And now that it's been almost two years, like this summer I went on vacation with my mom and I had like one drink on two different nights, so now I feel like I can like moderate up. And it wasn't that I was drinking excessively. It was just that it, was just not worth it. It just wasn't like, there was very little joy in drinking for me. It wasn't that much fun. You wake up with a hangover, it's quite expensive. And for me there were these real health risks where if I was drinking in excess I could potentially have a seizure and it was just, it just wasn't worth it.
Jeena: Yeah. Well we can spend a little bit of time chatting about...I mean, one of the things that I am struggling with and what I think a lot of people struggle with this too, is you know like how to even have productive conversations about privilege, right? And it's a really hard conversation. And you know of course you've done a lot of activist work and you've thought a lot about this. You know, thoughts on how to like actually engage in this conversation about privilege in a way that's productive.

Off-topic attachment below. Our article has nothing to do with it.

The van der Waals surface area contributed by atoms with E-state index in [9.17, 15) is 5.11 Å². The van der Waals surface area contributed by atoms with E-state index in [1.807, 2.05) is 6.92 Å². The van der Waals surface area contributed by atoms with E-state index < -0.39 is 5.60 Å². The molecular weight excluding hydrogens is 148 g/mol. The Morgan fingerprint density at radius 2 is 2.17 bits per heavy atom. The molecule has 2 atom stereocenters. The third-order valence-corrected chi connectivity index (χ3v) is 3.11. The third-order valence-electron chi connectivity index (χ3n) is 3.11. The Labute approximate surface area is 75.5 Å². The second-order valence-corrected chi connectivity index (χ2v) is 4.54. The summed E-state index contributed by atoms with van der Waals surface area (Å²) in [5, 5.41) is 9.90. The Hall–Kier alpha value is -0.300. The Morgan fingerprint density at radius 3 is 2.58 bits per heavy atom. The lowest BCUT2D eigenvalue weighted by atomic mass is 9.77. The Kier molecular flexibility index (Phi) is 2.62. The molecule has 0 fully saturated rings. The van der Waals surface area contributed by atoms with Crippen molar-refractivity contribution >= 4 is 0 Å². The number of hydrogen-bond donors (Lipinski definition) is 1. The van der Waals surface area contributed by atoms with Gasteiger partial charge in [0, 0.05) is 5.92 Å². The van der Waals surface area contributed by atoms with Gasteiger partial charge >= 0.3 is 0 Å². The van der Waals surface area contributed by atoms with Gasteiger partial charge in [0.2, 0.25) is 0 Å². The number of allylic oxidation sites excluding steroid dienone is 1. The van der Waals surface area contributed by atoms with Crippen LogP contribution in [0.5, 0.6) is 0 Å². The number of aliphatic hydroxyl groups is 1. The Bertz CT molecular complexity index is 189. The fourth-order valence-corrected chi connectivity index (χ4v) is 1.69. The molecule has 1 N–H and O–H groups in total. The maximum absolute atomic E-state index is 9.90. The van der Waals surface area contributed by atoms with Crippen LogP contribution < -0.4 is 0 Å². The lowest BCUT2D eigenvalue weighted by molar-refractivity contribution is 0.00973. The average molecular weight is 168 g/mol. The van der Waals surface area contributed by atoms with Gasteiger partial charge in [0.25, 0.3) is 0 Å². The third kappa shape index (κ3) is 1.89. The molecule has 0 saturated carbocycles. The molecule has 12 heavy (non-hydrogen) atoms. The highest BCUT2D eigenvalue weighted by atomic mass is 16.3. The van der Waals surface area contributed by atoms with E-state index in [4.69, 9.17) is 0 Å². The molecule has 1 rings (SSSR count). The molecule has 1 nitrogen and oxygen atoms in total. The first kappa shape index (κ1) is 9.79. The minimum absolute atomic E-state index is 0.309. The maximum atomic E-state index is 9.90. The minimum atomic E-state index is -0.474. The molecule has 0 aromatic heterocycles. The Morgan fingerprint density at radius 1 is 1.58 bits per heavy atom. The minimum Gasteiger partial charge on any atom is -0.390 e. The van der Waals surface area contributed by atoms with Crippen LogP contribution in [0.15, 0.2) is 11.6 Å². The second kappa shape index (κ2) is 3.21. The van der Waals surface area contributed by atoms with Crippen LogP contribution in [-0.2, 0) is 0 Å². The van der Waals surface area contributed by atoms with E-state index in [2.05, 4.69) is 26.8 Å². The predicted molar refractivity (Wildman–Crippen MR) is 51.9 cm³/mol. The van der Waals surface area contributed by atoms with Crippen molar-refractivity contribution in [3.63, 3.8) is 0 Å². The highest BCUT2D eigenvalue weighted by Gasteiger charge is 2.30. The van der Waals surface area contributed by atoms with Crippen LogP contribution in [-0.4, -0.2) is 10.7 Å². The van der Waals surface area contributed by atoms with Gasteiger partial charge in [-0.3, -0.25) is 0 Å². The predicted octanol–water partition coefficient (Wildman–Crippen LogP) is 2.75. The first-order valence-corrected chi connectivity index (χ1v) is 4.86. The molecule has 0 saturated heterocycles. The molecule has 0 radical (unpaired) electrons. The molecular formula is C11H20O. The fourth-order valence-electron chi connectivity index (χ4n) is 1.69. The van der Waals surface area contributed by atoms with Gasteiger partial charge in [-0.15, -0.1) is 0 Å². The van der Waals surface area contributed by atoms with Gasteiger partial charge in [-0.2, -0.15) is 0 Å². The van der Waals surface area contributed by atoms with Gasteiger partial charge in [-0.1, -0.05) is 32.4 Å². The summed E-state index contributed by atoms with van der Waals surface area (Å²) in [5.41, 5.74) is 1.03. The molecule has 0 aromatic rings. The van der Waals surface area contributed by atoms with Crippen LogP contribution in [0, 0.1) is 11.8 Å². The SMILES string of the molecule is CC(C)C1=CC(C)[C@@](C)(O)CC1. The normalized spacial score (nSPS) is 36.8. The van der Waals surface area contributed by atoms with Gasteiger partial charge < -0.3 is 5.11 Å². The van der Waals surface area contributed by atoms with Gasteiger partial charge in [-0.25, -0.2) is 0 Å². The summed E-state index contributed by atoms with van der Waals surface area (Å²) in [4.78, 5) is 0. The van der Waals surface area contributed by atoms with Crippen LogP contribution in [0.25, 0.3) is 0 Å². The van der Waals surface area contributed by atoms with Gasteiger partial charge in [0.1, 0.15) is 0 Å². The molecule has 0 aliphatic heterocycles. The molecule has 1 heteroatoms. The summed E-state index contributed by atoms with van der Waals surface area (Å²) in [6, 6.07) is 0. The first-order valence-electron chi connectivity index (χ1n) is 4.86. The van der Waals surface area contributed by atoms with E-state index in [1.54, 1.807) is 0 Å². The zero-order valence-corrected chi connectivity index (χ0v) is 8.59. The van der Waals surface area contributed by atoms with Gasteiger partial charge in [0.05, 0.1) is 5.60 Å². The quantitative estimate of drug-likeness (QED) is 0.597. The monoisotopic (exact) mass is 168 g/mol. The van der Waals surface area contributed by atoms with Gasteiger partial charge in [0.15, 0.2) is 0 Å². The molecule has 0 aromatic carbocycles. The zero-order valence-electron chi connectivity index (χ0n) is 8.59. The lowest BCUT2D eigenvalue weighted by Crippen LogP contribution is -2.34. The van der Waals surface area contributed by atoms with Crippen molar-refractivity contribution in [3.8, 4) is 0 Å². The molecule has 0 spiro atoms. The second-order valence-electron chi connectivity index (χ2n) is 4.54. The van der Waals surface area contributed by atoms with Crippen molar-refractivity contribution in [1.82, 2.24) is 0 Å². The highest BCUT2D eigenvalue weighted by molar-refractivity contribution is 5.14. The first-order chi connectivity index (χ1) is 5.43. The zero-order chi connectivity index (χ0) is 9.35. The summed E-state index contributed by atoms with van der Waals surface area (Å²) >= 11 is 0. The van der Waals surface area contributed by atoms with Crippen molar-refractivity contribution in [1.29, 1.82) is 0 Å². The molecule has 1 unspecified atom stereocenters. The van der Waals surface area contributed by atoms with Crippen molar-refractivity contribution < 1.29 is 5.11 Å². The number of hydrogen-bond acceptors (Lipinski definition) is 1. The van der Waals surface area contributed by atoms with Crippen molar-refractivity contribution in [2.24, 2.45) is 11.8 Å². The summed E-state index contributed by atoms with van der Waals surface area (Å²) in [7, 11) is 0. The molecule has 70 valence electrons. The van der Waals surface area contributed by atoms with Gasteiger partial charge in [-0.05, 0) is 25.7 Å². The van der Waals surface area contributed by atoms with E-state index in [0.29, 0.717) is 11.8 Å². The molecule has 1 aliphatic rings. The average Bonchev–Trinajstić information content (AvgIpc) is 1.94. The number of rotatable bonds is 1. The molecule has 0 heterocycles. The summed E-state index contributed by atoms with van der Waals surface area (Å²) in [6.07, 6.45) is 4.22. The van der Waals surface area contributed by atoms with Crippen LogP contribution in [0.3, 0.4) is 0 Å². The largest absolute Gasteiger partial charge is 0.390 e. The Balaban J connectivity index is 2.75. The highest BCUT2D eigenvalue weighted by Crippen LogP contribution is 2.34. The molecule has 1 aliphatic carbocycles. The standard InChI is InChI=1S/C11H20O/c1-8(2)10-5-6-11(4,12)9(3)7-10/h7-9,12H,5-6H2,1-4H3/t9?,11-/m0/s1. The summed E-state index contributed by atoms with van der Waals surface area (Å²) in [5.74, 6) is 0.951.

So it's a couple of things. One is like boundaries, right? So there are people who will engage in the conversation with and people who I won't engage in conversation with is just like, a good place to start. So for me, I think that these days I don't really engage in conversations on privilege with white folks but I think it's really important for me to engage in conversations on privilege with other Asian-Americans, particularly Indian-Americans. I feel like that in-group dialogue is important because there's a connection there and I think I can be more impactful there. So just, and that's different for different people. I'm not saying that people need to set the same boundary, but I think having a boundary of when you will engage, when you won't engage...because you can't be fighting with every stranger on the Internet. You will be tired. You just can't do that. Like it doesn't work. I think first, in order to even be able to engage in the conversation, you have to have the emotional resources to engage. Which means you have to decide that you're not going to engage some of the time. Right? Like, so in order to have the same conversation for the 801st time, I need to replenish myself enough and that means that I need to know that there are going to be times where I'm not going to have that conversation. And I think part of the reason for that is because a lot of the conversation is about listening, it's not about talking. So rather than like, let me share my thesis and dissertation on everything I've read and learned about privilege with you, it's much more productive if people come to conclusions and understandings themselves. And as lawyers or as trained lawyers, most of us should be quite good at asking questions that lead people into their thinking; no one's going to object to your leading question. So you can, you know help facilitate someone's thinking through asking questions. And I think you know for example, once you know a lot of the narrative around privilege or where people don't recognize privilege is there a feeling of you know, you did something yourself. You worked really hard by yourself. And I think asking questions about how is that really true, like did you really not have any support? So I could say, "I'm self-made. I'm the daughter of immigrants." Yada yada yada. And it's like, but did you really? Is that really true? No that's not true. Like I got C's in middle school, I got C's in high school. Why did that not prevent me from going to a good college?